> i guess my question is about the message box inputs into the
> filtergraph~ objects. i need a lesson on how to specify the
> characteristics of the filter.

this is covered in the MSPReference.pdf.
i have put together a simple example of how to use filtergraph~ with
cascade~ to observe the behavior of cascading bandpass filters to
obtain a sharper roll-off (see link below).

> what i need is a close approximation (evidently better labeled a
> “brick wall”) to control a broadband noise source in octave band
> frequency increments. my order of importance of filter
> quantification areas is 1. roll off, 2. stopband attenuation, 3.
> phase response, 4. flat passband

i think, if you really want to come close to a brick wall, you won’t
get there with a recursive approach (biquad etc.).
you will need a FIR filter, i.e. convolution.
custom filter design is not an easy task and can get mathematically
pretty involved.
but i find the “window method”, described in smith “digital signal
processing” (freely available online) and lyons “understanding DSP”
quite useful in this respect and comparetively easy to understand:

1. design (draw or whatever) the desired frequency response
2. take the inverse Fourier Transform (-> kernel)
3. shift the kernel by half it’s length
4. truncate the kernel to the desired number of samples
5. multiply by a useful window (this is the remedy against “truncated
infinity”)
6. take forward Fourier Transform to verify the frequency response
7. use the windowed kernel to perform time domain convolution (-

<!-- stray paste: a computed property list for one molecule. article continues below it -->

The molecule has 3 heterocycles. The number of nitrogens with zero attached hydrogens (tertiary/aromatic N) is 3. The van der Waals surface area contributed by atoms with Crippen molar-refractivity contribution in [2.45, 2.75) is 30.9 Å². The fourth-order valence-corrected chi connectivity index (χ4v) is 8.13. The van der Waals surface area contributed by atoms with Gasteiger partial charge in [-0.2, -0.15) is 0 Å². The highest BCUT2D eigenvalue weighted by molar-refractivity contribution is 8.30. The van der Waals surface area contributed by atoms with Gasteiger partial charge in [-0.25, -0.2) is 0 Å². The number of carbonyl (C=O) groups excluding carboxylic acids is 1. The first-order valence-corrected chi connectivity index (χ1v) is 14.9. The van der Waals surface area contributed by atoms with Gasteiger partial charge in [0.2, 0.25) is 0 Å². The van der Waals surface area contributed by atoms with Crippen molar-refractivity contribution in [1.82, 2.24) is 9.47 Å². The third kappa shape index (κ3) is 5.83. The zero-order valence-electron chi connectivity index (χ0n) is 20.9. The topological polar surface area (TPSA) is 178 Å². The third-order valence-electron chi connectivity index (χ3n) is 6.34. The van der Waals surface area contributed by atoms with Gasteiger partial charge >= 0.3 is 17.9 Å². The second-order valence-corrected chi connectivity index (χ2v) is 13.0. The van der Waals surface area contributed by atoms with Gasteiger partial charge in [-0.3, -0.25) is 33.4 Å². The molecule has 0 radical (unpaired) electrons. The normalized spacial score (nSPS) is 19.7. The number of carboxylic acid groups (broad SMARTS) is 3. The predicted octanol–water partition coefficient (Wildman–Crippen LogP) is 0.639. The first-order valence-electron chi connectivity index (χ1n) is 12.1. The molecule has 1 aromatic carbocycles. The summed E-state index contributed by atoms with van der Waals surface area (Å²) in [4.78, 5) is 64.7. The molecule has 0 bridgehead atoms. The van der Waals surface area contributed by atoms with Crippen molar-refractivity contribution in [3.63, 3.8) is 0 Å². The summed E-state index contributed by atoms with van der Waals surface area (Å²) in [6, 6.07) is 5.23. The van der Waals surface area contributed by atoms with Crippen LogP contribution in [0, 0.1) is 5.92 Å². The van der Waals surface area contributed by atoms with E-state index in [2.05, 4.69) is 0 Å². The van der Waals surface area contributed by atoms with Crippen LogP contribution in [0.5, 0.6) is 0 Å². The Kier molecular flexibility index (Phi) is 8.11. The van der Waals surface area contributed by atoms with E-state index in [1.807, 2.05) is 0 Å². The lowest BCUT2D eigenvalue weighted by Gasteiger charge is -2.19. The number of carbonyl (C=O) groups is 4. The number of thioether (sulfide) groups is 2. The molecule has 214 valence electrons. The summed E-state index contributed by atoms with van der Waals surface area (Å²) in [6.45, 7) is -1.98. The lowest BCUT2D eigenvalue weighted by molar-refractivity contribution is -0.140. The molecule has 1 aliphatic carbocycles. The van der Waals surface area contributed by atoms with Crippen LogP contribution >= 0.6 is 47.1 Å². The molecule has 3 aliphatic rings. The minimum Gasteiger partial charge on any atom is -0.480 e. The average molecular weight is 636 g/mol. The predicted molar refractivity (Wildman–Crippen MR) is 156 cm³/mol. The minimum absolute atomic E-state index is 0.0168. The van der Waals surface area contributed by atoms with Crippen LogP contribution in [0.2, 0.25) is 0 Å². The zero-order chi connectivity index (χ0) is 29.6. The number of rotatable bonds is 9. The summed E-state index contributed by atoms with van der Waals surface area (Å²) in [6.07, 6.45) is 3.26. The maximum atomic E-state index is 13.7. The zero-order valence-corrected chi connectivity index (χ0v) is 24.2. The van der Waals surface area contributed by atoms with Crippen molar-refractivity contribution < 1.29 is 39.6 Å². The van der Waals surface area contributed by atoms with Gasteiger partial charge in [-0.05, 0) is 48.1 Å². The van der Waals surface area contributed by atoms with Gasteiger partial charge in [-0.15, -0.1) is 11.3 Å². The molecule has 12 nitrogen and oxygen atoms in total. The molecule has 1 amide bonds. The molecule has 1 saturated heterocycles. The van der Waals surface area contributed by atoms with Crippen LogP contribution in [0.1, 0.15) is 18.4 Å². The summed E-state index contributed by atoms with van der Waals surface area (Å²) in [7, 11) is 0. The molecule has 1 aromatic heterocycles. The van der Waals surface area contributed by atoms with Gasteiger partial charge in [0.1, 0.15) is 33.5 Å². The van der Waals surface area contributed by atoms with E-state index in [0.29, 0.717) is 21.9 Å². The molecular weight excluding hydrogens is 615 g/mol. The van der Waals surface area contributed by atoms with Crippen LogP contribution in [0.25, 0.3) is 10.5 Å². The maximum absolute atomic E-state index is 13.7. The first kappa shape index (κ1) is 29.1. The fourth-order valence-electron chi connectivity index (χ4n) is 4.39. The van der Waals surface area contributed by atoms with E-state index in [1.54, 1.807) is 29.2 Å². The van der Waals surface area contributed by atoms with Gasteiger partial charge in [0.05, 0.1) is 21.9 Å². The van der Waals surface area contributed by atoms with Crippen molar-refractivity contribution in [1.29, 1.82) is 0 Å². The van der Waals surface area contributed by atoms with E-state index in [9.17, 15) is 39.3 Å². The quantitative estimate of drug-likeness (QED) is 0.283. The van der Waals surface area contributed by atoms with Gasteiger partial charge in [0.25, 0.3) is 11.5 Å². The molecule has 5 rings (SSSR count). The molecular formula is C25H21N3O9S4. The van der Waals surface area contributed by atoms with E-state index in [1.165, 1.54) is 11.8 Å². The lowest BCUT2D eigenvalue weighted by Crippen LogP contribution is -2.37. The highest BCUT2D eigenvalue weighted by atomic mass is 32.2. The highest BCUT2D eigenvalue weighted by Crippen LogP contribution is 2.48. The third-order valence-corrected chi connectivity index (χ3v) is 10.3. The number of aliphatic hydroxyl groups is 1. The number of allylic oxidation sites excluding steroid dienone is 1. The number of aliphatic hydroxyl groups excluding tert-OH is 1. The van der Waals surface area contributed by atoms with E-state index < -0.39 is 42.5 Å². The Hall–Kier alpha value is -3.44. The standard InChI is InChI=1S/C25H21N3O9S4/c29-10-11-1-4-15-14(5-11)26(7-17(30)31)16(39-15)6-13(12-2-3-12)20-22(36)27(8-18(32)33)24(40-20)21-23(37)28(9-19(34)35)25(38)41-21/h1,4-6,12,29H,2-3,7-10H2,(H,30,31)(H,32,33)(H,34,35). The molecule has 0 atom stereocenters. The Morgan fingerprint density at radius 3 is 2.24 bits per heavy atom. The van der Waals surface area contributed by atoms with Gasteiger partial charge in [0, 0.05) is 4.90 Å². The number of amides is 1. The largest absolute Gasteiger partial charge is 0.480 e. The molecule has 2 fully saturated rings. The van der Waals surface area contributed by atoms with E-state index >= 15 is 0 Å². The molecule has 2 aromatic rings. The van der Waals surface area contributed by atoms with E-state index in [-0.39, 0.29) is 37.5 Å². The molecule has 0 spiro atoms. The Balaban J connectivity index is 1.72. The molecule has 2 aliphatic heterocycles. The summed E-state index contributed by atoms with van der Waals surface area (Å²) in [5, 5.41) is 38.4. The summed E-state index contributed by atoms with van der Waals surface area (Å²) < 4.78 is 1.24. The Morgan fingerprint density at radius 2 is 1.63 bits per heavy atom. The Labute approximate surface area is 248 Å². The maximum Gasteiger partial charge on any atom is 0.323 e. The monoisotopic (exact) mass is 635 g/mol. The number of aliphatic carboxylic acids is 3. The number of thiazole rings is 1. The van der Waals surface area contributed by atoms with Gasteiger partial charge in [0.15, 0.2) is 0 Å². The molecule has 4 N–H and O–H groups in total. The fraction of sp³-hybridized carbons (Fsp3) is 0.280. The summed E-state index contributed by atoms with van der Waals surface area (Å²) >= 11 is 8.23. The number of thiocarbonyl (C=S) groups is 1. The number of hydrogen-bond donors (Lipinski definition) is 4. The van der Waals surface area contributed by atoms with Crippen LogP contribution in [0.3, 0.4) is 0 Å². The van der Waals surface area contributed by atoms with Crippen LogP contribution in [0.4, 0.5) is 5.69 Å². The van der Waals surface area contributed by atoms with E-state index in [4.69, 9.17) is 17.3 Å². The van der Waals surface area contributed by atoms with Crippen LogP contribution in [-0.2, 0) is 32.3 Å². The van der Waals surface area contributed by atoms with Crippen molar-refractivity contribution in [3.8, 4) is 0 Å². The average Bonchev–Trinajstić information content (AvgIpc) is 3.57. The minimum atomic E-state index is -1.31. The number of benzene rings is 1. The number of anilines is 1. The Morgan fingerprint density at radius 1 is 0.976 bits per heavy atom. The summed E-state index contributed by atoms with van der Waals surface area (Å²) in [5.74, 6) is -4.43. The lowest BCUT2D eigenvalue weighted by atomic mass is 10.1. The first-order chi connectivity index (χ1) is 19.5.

>buffir~) or, if the kernel is quite long, use the frequency
response to perform FFT-convolution.

i’ve put together a max-patch based on the above to give an idea of
how this could be done in maxmsp. i haven’t tested this a lot, but it
seems to work. at least you can study the effect of windowing and
length of filter kernel vs. roll-off etc.
phase is not regarded in this example, i.e. it is set to zero.
for ease of use i implemented a blackman window. but you’d have to
study different window functions for pros/cons because they
effectively shape the frequency response of the filter.

you can find both patches here:

http://www.esbasel.ch -> downloads

hope this is useful to somebody.
comments and suggestions welcome.
vb

#80752
Jul 28, 2006 at 4:12pm

Here is a link to a tutorial on creating an FFT based analyzer. The same technique can be used to create brick wall filters with variable gain on each band.

http://www.creativesynth.com/MAXMSP/007-FFTFun/fftfun_101.html

There is that time/frequency resolution problem when using FFT so I dont know how well this will work for your application. Its worth a shot.

#80753